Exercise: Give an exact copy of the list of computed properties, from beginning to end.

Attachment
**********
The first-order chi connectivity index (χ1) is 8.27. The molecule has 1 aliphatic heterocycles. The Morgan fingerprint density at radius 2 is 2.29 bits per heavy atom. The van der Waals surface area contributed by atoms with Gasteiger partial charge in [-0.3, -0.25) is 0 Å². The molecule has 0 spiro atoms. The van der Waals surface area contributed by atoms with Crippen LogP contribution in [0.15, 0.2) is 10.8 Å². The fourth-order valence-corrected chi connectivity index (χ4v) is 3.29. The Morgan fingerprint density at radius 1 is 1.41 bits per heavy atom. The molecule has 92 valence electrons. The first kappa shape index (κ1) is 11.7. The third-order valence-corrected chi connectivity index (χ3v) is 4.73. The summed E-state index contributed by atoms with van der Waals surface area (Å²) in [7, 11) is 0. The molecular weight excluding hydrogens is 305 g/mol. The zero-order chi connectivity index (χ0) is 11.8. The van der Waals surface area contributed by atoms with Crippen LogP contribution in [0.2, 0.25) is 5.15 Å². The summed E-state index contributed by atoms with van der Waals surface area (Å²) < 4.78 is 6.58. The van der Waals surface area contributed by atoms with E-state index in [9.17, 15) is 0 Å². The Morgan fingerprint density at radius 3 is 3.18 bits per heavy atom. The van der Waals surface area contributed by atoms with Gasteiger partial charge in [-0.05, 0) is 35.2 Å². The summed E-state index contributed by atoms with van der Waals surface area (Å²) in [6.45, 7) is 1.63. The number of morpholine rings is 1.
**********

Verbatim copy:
The first-order chi connectivity index (χ1) is 8.27. The molecule has 1 aliphatic heterocycles. The Morgan fingerprint density at radius 2 is 2.29 bits per heavy atom. The van der Waals surface area contributed by atoms with Gasteiger partial charge in [-0.3, -0.25) is 0 Å². The molecule has 0 spiro atoms. The van der Waals surface area contributed by atoms with Crippen LogP contribution in [0.15, 0.2) is 10.8 Å². The fourth-order valence-corrected chi connectivity index (χ4v) is 3.29. The Morgan fingerprint density at radius 1 is 1.41 bits per heavy atom. The molecule has 92 valence electrons. The first kappa shape index (κ1) is 11.7. The third-order valence-corrected chi connectivity index (χ3v) is 4.73. The summed E-state index contributed by atoms with van der Waals surface area (Å²) in [7, 11) is 0. The molecular weight excluding hydrogens is 305 g/mol. The zero-order chi connectivity index (χ0) is 11.8. The van der Waals surface area contributed by atoms with Crippen LogP contribution in [0.2, 0.25) is 5.15 Å². The summed E-state index contributed by atoms with van der Waals surface area (Å²) < 4.78 is 6.58. The van der Waals surface area contributed by atoms with E-state index in [9.17, 15) is 0 Å². The Morgan fingerprint density at radius 3 is 3.18 bits per heavy atom. The van der Waals surface area contributed by atoms with Gasteiger partial charge in [-0.05, 0) is 35.2 Å². The summed E-state index contributed by atoms with van der Waals surface area (Å²) in [6.45, 7) is 1.63. The number of morpholine rings is 1.